Skip to content
Link copied to clipboard

Phil Sheridan | Time to complain about lousy schedule

To paraphrase Mike Schmidt's famous epigram, Phillies fans experienced the thrill of victory Sunday and the agony of learning their team's postseason game times on Monday and Tuesday.

To paraphrase Mike Schmidt's famous epigram, Phillies fans experienced the thrill of victory Sunday and the agony of learning their team's postseason game times on Monday and Tuesday.

If you want an explanation for why you have to play hooky to watch the first two Phillies playoff games in 14 years, and why you have to overdose on caffeine to watch the next two, you're in the right place.

If you want to feel better about the fan-unfriendly starting times dictated by TBS and Major League Baseball (in that order), well, we can't help you there.

It's a lousy schedule, and an unfortunate one for the Phillies and their fans. This is a franchise that turned a significant corner by stealing the National League East title from the New York Mets. The drama of Sunday's game, Brett Myers' joyous mitt toss, the celebration that spilled spontaneously from the clubhouse back onto the field - those are the priceless shared memories that bond a city and a team, that will help turn Citizens Bank Park from a beautiful new house into a beloved, lived-in home.

And then the NL division series schedule hit like a bucket of cold water. The Phillies host Games 1 and 2 today and tomorrow, both at 3:07 p.m. After traveling Friday, the Phillies and Rockies play in Denver at 9:37 Saturday night.

Worst of all, if there is a Game 4, it wouldn't start until 10:07 p.m. Sunday. Given the times of playoff games, already lengthened by extra commercials, that means the game could end after 1:30 Monday morning.

That's too late for a lot of people, especially the young fans that baseball should be actively cultivating. Some area school districts are closed Monday for Columbus Day, but others are open. Either way, it's asking a lot for young children and even many adults to stay up that late to watch a baseball game.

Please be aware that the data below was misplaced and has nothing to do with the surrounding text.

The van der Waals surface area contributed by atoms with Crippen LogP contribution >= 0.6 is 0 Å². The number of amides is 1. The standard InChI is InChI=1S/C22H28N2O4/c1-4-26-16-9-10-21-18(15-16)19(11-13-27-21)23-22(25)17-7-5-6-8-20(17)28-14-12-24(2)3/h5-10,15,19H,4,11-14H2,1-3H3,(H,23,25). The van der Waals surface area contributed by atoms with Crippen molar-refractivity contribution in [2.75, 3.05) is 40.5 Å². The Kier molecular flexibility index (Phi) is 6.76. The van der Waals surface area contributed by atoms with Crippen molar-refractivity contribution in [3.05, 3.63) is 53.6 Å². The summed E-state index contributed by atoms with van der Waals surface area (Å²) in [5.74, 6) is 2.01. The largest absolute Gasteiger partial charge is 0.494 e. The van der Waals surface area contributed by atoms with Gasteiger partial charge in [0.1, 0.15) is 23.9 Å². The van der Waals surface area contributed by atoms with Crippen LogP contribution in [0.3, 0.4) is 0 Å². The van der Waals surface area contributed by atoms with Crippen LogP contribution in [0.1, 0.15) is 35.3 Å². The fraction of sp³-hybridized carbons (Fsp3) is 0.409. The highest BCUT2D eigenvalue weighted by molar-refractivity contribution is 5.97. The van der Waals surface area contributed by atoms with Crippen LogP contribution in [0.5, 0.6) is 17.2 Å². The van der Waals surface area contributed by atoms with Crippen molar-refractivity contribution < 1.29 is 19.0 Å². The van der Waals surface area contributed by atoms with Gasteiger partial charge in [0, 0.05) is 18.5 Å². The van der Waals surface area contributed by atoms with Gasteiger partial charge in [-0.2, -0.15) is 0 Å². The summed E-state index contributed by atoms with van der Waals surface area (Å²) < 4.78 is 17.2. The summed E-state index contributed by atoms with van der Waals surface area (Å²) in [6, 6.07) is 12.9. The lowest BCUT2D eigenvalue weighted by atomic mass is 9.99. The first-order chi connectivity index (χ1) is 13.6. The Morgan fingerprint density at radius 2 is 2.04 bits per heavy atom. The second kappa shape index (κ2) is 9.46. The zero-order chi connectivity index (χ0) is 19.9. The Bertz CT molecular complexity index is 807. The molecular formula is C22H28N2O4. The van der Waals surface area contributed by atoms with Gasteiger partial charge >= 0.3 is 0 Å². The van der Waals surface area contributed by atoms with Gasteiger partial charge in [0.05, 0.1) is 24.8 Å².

So why did it happen this way? In fairness, the suits at Turner Sports and MLB's New York offices gain nothing by inconveniencing millions of postseason-starved Phillies fans. The reality of the baseball postseason schedule is that some team's fans get a lousy game time or two.

There are several factors at work: the size of the TV markets involved, the NFL schedule, and, of course, the pursuit of the almighty advertising dollar. That last one is a constant, so there's no sense dwelling on it. Television pays exorbitant sums to show these games, so television calls the shots.

If you view the four league division series as a jigsaw puzzle with up to 20 pieces spread out over four time zones, the challenge is to assemble those pieces (games) so each can be seen by as many people as possible. Then the challenge is to get the choice TV markets - New York, Boston, Los Angeles and Chicago - into prime-time slots as much as possible.

Philadelphia is a very attractive TV market, too, but the Phillies didn't seem likely to be involved until late in the scheduling process. When the TV schedule was set Monday, the Phillies' two possible opponents - San Diego and Colorado - happened to represent the smallest TV markets in the eight-team field.

And that is why Games 1 and 2 are scheduled for 3:07 p.m., which presents serious ethical dilemmas for honest working people and schoolchildren all over the region. What's most frustrating is that the logic that led to weekday afternoon starts for the Phillies did not apply to the weekend games. TBS is broadcasting just two games Saturday, presumably to avoid conflict with the Sandra Bullock double feature airing that afternoon. The Phillies got the second slot.

Sunday is the killer. The Phillies would seem a more natural fit in the 1:07 p.m. slot occupied by the Cubs and Diamondbacks. That's just after a noon start in Chicago and just after 11 a.m. in Phoenix. But the Bears will play the Packers on Sunday Night Football, and going head-to-head with the mighty NFL is the last thing the network or MLB wants.

The Broncos will play at 4:15 Eastern across town in Denver. New York's Jets and Giants will play each other at 1 p.m. So will the Cleveland Browns and New England Patriots, who represent two of the TV markets involved in the baseball postseason.

And so Jimmy Rollins won't see the first pitch in Game 4 until 10:07 p.m. The last pitch? Better brew a second pot of coffee if you plan to see it.

Feel better? Didn't think so.

If the Phillies advance, they will play more reasonably scheduled games in the NL Championship Series.

And the Phillies do have control of one thing. They can wipe that late Sunday game off the schedule by sweeping the Rockies in three games.

That will allow their fans to get a good night's sleep so they can skip school and work for another pep rally.